I recommend reading about the Bitcoin Data Directory. You should also take a look at this answer: How do I specify in which directory Bitcoin blocks and other data should be stored? Basically, all your Bitcoin data is stored in ~/.bitcoin on Linux. Not only can you specify a different location for this directory using -datadir=/some/other/directory, but ...


3

If you're looking for unconfirmed transactions without loading the blockchain, you're going to have to trust someone since you can't verify the transactions yourself. Probably the easiest way to get these transactions is by using a third-party API service. Blockchain.info provides a very good one here: https://blockchain.info/unconfirmed-transactions?...


3

Bandwidth - You need to receive an 80-byte header about every 10 minutes. In addition, if you want to spend, you will get SPV proofs that range about 500-1000 bytes per utxo. In other words, the bandwidth requirements are really tiny. Storage - Each block header is 80 bytes, as of this writing, there are less than 430,000 blocks, so 80 * 430,000 = 35.4 MB. ...


3

The others didn't notice, that the maximum block size is 1 MB now, so teoretically the bitcoin blockchain can grow by 6 MB per hour which makes 144 MB per day, which makes 52.5 GB per year! This is, hovewer, highly unlikely. There are two reasons: People do not use full block. This is just not needed at the time being. Some miners prefer smaller blocks (...


3

The blockchain size growth is kind of approximately linear at this time (although I wouldn't expect it to continue linearly). See the nice graph at https://blockchain.info/charts/blocks-size and particularly check the "All Time" scale option. Over the past year, the blockchain size has grown by approximately 10 GB. On average, that would be around 27 MB per ...


3

Because the data is already serialized in a pretty compact way and large parts of that data are hashes which are effectively random numbers as far as compressability is concerned. (Random data is not compressable.) Also when you search for for example a transaction id in an index, it will point you to the exact location in the blockchain. Having to read a ...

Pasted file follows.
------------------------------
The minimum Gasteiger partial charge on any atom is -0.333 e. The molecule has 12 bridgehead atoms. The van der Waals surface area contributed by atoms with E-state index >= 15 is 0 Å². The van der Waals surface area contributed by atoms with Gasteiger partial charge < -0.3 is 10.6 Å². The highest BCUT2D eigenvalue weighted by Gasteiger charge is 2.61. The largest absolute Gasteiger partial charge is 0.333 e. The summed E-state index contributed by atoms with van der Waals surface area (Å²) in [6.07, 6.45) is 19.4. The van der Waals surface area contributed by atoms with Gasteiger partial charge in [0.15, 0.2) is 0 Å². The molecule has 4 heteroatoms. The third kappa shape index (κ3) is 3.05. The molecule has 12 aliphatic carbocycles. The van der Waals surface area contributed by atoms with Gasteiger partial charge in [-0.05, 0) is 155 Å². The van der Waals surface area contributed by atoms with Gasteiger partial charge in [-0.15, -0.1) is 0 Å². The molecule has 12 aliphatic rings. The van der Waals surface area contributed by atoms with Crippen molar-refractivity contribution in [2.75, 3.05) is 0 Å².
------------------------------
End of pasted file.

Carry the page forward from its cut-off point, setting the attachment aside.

3

No, you'll need to make space for a full copy of the blockchain somewhere. AFAIK, Armory rescans the blockchain in order to build its own database only after Bitcoin Core has fully synchronized. Therefore, Armory needs access to a full copy of the blockchain which is currently about 118GiB. Armory's database itself then will take more than 20GiB additionally....


3

No. Armory requires you to download the entire blockchain. You cannot use pruning either as Armory requires the entire blockchain to be present in order for it to work properly.


3

There are two types of wallets: Full Node A full node client uses the peer-to-peer network to validate transactions and blocks and to relay information to other peers. To verify all transactions, the entire blockchain (~145G) acts as a dependency to enable the tracing of transactions on the network. SPV Client SPV, Simplified Payment Verification, is ...


2

Maybe not exactly what you are asking for but CoinLab have a mining pool that intends to use the computing power of their members for jobs other than hashing. From the Bitcoin talk forum topic: We’ve identified a number of opportunities to monetize our growing GPU cluster at a higher rate than Bitcoin mining, particularly for NVIDIA cards: Protein ...


2

I already did working prototype for one bitcoind (with one copy of blockchain) managing multiple wallets: https://bitcointalk.org/index.php?topic=71542.msg96212 It is IMHO easiest thing to to with current codebase and it would fulfill the goal to provide for multiple users' wallets independently while using resources for only one running bitcoind. But the ...


2

Use the -datadir option to specify a new location for the bitcoin data directory. Copy the existing bitcoin data directory to the new location and then restart bitcoin-qt. Check here for information on locating the default data directory.


2

This answer is now outdated please see Answer below At this time, no, you can not strip the block chain (as far as I know). There is one programmer (Mark Freidenbach AKA maaku) who is working on further compressing the blockchain for the Satoshi bitcoin clients. The entire block chain is currently needed to verify all coins are legitimate ...


2

du rounds up file sizes to the next multiple of your filesystem's block size. It also includes the sizes of directories. So this will give you a (slight) overestimate. You really just want to add up the total sizes of all the blk*.dat files. You can get that with du -c --apparent-size /home/me/.bitcoin/blocks/blk*.dat You can divide this number by ...


2

Balances in Bitcoin are stored in Unspent Transaction Outputs utxo. UTXO can be used as inputs when a transaction is created. They can only be spent completely, while the resulting transaction creates new ones in the process, redistributing the balance to the recipients of the transaction. Spent transactions refers to Transaction Outputs that have been ...